The coalition has been working with law enforcement and lawyers to draft Blaine County’s first-ever social hosting ordinance, which widely interpreted is a law that would impose liability against individuals responsible for underage drinking events on property they own, lease or otherwise control.
    While not getting into the particulars of the ordinance yet, Bailey said, “We have crafted a very solid ordinance,” designed to make “a very successful statement.”
    “We are not here to judge what you do with your own child in your own home,” but want parents to be able to say “not with my child.”
    Bailey also asked for the board’s support in advertising a free, private, random drug test to be paid for by the coalition, the results of which would only be known to parent, child and tester. Any child in the district can have his and her name added to the testing pot, which pulls from a hat those to be tested each month.
    Rather than a punitive measure, Bailey said the program “gives kids an out” in social situations because they can decline to partake in illicit activity while blaming the possibility of being tested.
    Former Blaine County School District Superintendent Lonnie Barber spoke during a public comment period. He called the timing of Bailey’s comments and Bates’ situation “ironic and a little bit sad.” Bennion cautioned him to refrain from personal attacks on Bates before letting him continue, but Barber ended with a parting shot, noting that one of the boards’ duties is to ensure healthy behaviors.
    “That should start with the board of trustee leadership,” he said.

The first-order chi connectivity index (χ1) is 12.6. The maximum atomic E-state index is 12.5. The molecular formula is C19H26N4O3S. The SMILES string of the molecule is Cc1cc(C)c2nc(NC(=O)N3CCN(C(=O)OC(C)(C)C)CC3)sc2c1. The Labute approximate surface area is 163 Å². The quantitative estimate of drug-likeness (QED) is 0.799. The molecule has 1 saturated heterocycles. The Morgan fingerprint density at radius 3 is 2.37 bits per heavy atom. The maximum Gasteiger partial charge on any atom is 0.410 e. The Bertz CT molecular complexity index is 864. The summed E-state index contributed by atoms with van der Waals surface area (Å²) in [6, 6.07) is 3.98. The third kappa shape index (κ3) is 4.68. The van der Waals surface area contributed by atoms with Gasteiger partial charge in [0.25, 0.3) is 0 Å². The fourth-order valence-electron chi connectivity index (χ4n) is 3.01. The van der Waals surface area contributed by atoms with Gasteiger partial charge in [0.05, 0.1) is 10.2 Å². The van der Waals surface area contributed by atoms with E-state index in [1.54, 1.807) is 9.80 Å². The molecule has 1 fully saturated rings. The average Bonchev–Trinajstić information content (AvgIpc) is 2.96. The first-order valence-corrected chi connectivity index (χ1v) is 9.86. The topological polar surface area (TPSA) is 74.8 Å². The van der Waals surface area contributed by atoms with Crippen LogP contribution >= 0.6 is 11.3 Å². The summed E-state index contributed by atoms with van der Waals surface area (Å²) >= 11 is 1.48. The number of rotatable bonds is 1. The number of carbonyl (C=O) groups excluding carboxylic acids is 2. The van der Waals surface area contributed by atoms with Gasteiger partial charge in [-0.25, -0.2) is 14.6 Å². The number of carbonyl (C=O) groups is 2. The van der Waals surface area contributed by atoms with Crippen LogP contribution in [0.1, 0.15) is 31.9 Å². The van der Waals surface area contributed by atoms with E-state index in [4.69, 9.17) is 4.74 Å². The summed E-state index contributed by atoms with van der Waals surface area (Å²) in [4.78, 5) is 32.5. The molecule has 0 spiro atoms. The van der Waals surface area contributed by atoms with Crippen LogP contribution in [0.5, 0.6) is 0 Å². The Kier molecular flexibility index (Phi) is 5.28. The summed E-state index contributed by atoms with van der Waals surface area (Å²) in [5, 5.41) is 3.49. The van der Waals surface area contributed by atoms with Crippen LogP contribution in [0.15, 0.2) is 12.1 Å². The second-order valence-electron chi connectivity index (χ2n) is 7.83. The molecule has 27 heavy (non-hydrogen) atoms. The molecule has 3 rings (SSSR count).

Barber—who has a 14-year-old daughter in the district—left his position last fall after he and the board negotiated a termination agreement, based primarily on what was called a “difference in philosophy.”
    Valley resident Ellen Mandeville countered that Barber’s comments were akin to “kicking a man while he was down,” after that man chose to “take the high road.”
    She said the concept of social hosting, in which adults allow experimentation under their watch, “was seen as the lesser of two evils,” that wiser minds have now seen “simply exacerbated the challenge.” Mandeville encouraged the community to support the district’s attempt to respond to the changing climate.
    Sitting Superintendent John Blackman praised Bates as a friend and supporter, noting that, “I’ve lost more students than I care to mention to a myriad of reasons.”
    The board gave unanimous support to alerting the public to the coalition’s offer. The coalition is a nonprofit entity separate from the School District, but has an office at the Community Campus in Hailey.
     


Hear and be heard
- The Crisis Hotline is hosting discussions called “Community Conversations” Thursdays at 6 p.m. at Zaney’s coffeehouse in Hailey. For more information, call 788-0735.
- On Wednesday, Jan. 29, there will be a student assembly helmed by the Blaine County Community Drug Coalition called “i2i” at the Community Campus gym about breaking down walls and connecting with peers and adults. The assembly will target freshmen at Wood River and Silver Creek high schools. Email Stephanie at smiller@blainecountyadc.org. (There will be a similar assembly on Jan. 30, for the community.)